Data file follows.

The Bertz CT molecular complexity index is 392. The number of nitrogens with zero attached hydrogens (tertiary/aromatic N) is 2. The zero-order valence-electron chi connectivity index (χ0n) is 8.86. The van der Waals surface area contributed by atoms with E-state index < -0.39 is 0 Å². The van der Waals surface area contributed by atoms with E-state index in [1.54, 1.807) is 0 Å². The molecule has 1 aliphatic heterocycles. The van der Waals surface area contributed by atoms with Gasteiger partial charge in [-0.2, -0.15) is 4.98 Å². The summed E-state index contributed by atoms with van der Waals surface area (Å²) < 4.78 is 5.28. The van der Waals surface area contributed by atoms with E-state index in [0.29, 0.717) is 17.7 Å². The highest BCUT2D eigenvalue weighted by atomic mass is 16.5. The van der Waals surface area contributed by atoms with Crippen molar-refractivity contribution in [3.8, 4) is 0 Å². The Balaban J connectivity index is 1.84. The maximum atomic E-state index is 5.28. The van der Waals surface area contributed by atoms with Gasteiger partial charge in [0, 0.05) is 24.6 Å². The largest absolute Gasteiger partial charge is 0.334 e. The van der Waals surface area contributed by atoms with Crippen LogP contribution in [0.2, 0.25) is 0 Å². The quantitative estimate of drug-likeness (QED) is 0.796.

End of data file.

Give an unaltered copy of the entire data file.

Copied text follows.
The Bertz CT molecular complexity index is 392. The number of nitrogens with zero attached hydrogens (tertiary/aromatic N) is 2. The zero-order valence-electron chi connectivity index (χ0n) is 8.86. The van der Waals surface area contributed by atoms with E-state index < -0.39 is 0 Å². The van der Waals surface area contributed by atoms with E-state index in [1.54, 1.807) is 0 Å². The molecule has 1 aliphatic heterocycles. The van der Waals surface area contributed by atoms with Gasteiger partial charge in [-0.2, -0.15) is 4.98 Å². The summed E-state index contributed by atoms with van der Waals surface area (Å²) < 4.78 is 5.28. The van der Waals surface area contributed by atoms with E-state index in [0.29, 0.717) is 17.7 Å². The highest BCUT2D eigenvalue weighted by atomic mass is 16.5. The van der Waals surface area contributed by atoms with Crippen molar-refractivity contribution in [3.8, 4) is 0 Å². The Balaban J connectivity index is 1.84. The maximum atomic E-state index is 5.28. The van der Waals surface area contributed by atoms with Gasteiger partial charge in [0, 0.05) is 24.6 Å². The largest absolute Gasteiger partial charge is 0.334 e. The van der Waals surface area contributed by atoms with Crippen LogP contribution in [0.2, 0.25) is 0 Å². The quantitative estimate of drug-likeness (QED) is 0.796.